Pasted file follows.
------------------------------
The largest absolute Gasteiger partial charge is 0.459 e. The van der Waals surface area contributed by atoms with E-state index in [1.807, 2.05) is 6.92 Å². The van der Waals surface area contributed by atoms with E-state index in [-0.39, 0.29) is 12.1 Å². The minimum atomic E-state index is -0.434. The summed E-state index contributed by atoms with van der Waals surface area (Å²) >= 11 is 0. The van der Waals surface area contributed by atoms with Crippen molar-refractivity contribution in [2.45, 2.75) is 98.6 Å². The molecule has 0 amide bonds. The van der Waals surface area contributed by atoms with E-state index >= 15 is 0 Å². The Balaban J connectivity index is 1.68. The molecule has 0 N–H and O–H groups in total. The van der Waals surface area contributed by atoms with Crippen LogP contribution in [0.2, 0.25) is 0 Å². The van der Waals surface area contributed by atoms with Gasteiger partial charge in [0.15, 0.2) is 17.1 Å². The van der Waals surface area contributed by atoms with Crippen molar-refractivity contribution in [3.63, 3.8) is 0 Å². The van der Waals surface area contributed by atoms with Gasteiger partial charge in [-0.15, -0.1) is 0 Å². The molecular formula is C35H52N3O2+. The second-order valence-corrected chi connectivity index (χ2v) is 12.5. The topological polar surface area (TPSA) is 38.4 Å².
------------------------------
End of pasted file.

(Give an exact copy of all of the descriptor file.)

The largest absolute Gasteiger partial charge is 0.459 e. The van der Waals surface area contributed by atoms with E-state index in [1.807, 2.05) is 6.92 Å². The van der Waals surface area contributed by atoms with E-state index in [-0.39, 0.29) is 12.1 Å². The minimum atomic E-state index is -0.434. The summed E-state index contributed by atoms with van der Waals surface area (Å²) >= 11 is 0. The van der Waals surface area contributed by atoms with Crippen molar-refractivity contribution in [2.45, 2.75) is 98.6 Å². The molecule has 0 amide bonds. The van der Waals surface area contributed by atoms with E-state index >= 15 is 0 Å². The Balaban J connectivity index is 1.68. The molecule has 0 N–H and O–H groups in total. The van der Waals surface area contributed by atoms with Crippen LogP contribution in [0.2, 0.25) is 0 Å². The van der Waals surface area contributed by atoms with Gasteiger partial charge in [0.15, 0.2) is 17.1 Å². The van der Waals surface area contributed by atoms with Crippen molar-refractivity contribution in [3.63, 3.8) is 0 Å². The van der Waals surface area contributed by atoms with Gasteiger partial charge in [-0.15, -0.1) is 0 Å². The molecular formula is C35H52N3O2+. The second-order valence-corrected chi connectivity index (χ2v) is 12.5. The topological polar surface area (TPSA) is 38.4 Å².